Raging Bull (1980)

Raging Bull (1980)
  • Time: 129 min
  • Genre: Biography | Drama | Sport
  • Director: Martin Scorsese
  • Cast: Robert De Niro, Joe Pesci, Cathy Moriarty


When Jake LaMotta steps into a boxing ring and obliterates his opponent, he’s a prizefighter. But when he treats his family and friends the same way, he’s a ticking time bomb, ready to go off at any moment. Though LaMotta wants his family’s love, something always seems to come between them. Perhaps it’s his violent bouts of paranoia and jealousy. This kind of rage helped make him a champ, but in real life, he winds up in the ring alone.


  • The best movie of the ’80’s, director Martin Scorsese pulled off what no one else would have attempted: the unsympathetic story of perhaps the most unsympathetic character in all of American cinema, Jake La Motta. Starring Robert De Niro, “Raging Bull” is not a boxing movie in the vein of “Rocky”. There is plenty of boxing in it, some of the best boxing scenes ever put onto celluloid, and the movie does follow his rise as a professional boxer. However, all of that is a backdrop for Jake’s real story, his fall as a human being. The closer Jake gets to his goal of winning the Middleweight Championship, the closer he is to destroying his own life. And once he achieves his goal, all of the energy and passion that went into fighting in the ring he turns to fighting out of the ring and he does just that, destroys his life. Shot in beautiful Black & White and co-staring Joe Pesci and Cathy Moriarty, “Raging Bull” is Martin Scorsese’s masterpiece.

  • Right from the start, he’s fighting. Fighting in the ring, fighting with the judges, and most of all, fighting with himself. After the first match that we see him in, we see that Jake La Motta is just as much of a fighter with his gloves off as he is with them on, possibly even more so. His home life is very troublesome; with a marriage where every interaction results in an argument, and a brother/manager who only patronizes him even more, being a great boxer is not what he thought.
    With every winning decision, his life out from under the stadium lights becomes worse. He meets an 18-year-old girl, and her personality is, shall we say, flirtatious in a bad way. It doesn’t take long for his jealousy and covetousness of his young wife soon becomes a major distraction, and as the middleweight title gets closer, so does his demise.

    Considered by most as one of the best sports movies of all time (alongside Field of Dreams, Rudy, Remember the Titans, and Hoosiers), Raging Bull is a great film not only about boxing, but also about a man who is a boxer. One major difference between this film and fellow boxing classic Rocky is that the movie shows more about life outside of the ropes than it does inside. With the total screen-time of actual bouts at roughly 15 minutes, the sport is simply the background to the story of La Motta. What this movie truly is about is a man who is unstable in his everyday life, and he struggles to keep himself from ruining his own career.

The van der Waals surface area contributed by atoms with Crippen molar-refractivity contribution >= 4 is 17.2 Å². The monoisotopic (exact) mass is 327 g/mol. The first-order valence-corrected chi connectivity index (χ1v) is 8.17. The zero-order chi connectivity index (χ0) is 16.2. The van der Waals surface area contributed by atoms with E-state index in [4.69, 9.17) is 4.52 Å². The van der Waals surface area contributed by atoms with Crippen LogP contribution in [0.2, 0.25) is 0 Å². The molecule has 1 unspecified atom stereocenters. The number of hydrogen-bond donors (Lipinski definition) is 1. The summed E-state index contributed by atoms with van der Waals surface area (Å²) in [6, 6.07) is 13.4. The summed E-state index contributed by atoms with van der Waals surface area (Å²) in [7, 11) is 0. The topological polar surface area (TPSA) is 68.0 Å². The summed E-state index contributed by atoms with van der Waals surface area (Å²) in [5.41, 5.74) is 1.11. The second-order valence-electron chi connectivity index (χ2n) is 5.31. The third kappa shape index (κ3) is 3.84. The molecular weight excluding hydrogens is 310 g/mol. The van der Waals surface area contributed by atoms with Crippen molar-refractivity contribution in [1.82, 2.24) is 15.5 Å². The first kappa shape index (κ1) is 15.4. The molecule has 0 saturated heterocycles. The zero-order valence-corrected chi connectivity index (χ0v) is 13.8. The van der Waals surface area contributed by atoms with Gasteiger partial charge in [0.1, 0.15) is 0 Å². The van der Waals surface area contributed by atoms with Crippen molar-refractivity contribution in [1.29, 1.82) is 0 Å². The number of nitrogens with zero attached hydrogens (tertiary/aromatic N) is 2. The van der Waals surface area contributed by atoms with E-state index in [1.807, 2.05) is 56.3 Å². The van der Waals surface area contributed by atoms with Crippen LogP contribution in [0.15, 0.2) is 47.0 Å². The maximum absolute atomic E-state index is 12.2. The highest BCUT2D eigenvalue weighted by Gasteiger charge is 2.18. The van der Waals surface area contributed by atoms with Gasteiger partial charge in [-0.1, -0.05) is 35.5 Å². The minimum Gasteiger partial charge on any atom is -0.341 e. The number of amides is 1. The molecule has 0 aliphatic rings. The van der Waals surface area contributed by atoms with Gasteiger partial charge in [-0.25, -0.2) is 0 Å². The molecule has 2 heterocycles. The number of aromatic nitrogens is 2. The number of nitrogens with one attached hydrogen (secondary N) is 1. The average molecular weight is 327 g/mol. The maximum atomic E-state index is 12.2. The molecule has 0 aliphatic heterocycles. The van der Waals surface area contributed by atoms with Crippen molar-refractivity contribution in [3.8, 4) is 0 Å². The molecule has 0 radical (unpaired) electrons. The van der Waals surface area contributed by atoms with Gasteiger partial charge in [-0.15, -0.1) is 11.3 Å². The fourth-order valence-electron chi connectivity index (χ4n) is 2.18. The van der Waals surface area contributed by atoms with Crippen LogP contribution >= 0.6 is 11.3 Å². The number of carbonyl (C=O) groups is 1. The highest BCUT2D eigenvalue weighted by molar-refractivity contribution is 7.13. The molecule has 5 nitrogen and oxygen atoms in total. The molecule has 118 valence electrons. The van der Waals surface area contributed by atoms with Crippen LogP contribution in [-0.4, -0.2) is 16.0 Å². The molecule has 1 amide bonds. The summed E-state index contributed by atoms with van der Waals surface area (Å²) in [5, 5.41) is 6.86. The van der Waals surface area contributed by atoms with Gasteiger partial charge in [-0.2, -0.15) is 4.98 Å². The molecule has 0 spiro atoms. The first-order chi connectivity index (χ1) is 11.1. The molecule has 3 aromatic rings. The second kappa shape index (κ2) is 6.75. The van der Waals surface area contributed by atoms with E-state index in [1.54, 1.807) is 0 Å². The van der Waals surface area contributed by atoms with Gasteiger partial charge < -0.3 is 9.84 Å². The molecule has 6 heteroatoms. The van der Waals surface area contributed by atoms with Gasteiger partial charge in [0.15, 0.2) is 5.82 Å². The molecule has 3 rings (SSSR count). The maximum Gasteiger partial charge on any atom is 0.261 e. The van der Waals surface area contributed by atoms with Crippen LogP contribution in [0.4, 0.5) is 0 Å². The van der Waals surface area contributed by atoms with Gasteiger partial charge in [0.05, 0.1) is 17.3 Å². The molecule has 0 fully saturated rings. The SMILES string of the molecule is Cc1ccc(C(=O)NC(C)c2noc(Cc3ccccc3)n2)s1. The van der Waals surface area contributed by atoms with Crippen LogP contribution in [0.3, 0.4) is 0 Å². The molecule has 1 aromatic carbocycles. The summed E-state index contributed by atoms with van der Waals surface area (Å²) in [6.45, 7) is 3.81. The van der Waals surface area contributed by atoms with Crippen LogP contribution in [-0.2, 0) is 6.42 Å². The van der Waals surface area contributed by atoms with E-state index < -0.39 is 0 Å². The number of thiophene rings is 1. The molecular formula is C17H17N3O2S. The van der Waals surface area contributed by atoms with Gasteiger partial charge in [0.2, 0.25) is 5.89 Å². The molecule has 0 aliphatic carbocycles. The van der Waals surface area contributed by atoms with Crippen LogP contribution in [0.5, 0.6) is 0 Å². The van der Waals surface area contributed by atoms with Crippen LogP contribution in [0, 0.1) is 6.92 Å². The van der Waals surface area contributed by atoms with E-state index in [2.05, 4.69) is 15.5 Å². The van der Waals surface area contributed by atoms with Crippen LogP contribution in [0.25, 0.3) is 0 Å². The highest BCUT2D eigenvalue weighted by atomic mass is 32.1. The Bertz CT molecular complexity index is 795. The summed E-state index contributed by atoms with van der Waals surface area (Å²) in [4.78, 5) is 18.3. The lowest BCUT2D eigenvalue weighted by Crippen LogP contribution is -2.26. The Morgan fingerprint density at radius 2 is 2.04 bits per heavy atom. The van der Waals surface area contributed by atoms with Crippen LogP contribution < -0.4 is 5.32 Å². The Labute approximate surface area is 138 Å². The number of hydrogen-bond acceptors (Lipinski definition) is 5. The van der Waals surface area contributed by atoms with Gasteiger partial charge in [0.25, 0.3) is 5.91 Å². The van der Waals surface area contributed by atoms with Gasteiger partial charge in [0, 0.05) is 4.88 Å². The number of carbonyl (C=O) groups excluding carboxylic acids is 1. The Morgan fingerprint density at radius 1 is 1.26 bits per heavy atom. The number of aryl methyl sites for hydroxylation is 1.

In this film, Robert De Niro delivers one of the best performances not only of his career, but also possibly of all time. Famously gaining 60 lbs. to play the last part of this character’s story, De Niro’s performance as the real-life boxer La Motta brought the very intense story to the big-screen. As one of his two Oscar-winning performances, De Niro turned in everything he had, and came home with the deserved recognition.
    In addition to the Best Actor, Raging Bull also was nominated for Picture, Sound, Supporting Actor for Pesci, Supporting Actress for Moriarty, Director, Sound, Cinematography, and Film Editing, winning the last one. I personally thought that the sound, cinematography, and directing were definitely worthy of their Academy recognition.
    This film came 4 years after director Martin Scorsese’s successful film Taxi Driver, which also featured De Niro. Like Taxi Driver, this film also incorporates the social ineptness of a man, and how this difficulty has an effect on the people around him. At some point between after 1976, Martin Scorsese had become severely addicted to cocaine, and an excessive dosage one day left him in a hospital room. While visiting his great friend, Robert De Niro brought up the idea of making a film based on a book that he had recently read about an old boxer. Though at first hesitant, Scorsese delved into the story of La Motta, and he made this classic as a result.
    Now I must remind you, this is a rated R movie, and it is deservedly so. As one may expect, the boxing sequences are pretty brutal, with blood and pain visibly flowing throughout. Outside of the ring, both Jake and Joey La Motta engage in many heated arguments, and the language within these scenes is R-worthy in itself. Though nothing is shown, Jake’s wife Vicki is very “friendly” with people, and we hear about it in pretty specific detail.
    With these warnings listed, I still fully promote this film. This is truly a classic film, and if you are able to endure the violence and language, Raging Bull is a must-see for anyone interested in cinematic history.

    This is definitely a film that requires one’s attention. It is not a movie that necessarily keeps the viewer on the edge of his/her seat, and it is more about the story. The pacing is slow at times, and it can lull for a small amount of time. I definitely loved this film, and I wholly recommend this film.

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